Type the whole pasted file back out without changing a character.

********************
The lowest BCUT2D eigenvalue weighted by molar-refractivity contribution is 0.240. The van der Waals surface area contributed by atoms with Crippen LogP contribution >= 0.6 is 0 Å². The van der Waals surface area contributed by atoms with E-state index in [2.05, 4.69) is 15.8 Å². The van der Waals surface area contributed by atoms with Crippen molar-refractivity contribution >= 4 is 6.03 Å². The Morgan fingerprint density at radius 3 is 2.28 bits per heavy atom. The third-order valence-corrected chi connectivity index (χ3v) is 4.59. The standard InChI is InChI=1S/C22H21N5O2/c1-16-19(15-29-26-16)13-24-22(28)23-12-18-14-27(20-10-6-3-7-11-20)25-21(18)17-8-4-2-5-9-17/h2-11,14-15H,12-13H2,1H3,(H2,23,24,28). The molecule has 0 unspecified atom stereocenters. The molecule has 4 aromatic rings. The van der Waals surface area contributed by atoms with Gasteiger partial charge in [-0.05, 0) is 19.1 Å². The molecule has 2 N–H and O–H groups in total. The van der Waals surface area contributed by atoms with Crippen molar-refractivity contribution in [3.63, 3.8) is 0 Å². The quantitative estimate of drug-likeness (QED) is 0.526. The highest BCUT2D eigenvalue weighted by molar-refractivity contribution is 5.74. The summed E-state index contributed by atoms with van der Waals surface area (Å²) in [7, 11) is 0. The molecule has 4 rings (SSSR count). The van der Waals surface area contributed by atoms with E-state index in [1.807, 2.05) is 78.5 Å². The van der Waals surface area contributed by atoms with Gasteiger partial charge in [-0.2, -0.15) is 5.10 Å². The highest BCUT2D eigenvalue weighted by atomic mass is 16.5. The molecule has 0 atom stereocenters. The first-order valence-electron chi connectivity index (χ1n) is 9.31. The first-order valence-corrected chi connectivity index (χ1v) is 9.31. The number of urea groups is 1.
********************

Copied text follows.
The lowest BCUT2D eigenvalue weighted by molar-refractivity contribution is 0.240. The van der Waals surface area contributed by atoms with Crippen LogP contribution >= 0.6 is 0 Å². The van der Waals surface area contributed by atoms with E-state index in [2.05, 4.69) is 15.8 Å². The van der Waals surface area contributed by atoms with Crippen molar-refractivity contribution >= 4 is 6.03 Å². The Morgan fingerprint density at radius 3 is 2.28 bits per heavy atom. The third-order valence-corrected chi connectivity index (χ3v) is 4.59. The standard InChI is InChI=1S/C22H21N5O2/c1-16-19(15-29-26-16)13-24-22(28)23-12-18-14-27(20-10-6-3-7-11-20)25-21(18)17-8-4-2-5-9-17/h2-11,14-15H,12-13H2,1H3,(H2,23,24,28). The molecule has 0 unspecified atom stereocenters. The molecule has 4 aromatic rings. The van der Waals surface area contributed by atoms with Gasteiger partial charge in [-0.05, 0) is 19.1 Å². The molecule has 2 N–H and O–H groups in total. The van der Waals surface area contributed by atoms with Crippen molar-refractivity contribution in [3.63, 3.8) is 0 Å². The quantitative estimate of drug-likeness (QED) is 0.526. The highest BCUT2D eigenvalue weighted by molar-refractivity contribution is 5.74. The summed E-state index contributed by atoms with van der Waals surface area (Å²) in [7, 11) is 0. The molecule has 4 rings (SSSR count). The van der Waals surface area contributed by atoms with E-state index in [1.807, 2.05) is 78.5 Å². The van der Waals surface area contributed by atoms with Gasteiger partial charge in [-0.2, -0.15) is 5.10 Å². The highest BCUT2D eigenvalue weighted by atomic mass is 16.5. The molecule has 0 atom stereocenters. The first-order valence-electron chi connectivity index (χ1n) is 9.31. The first-order valence-corrected chi connectivity index (χ1v) is 9.31. The number of urea groups is 1.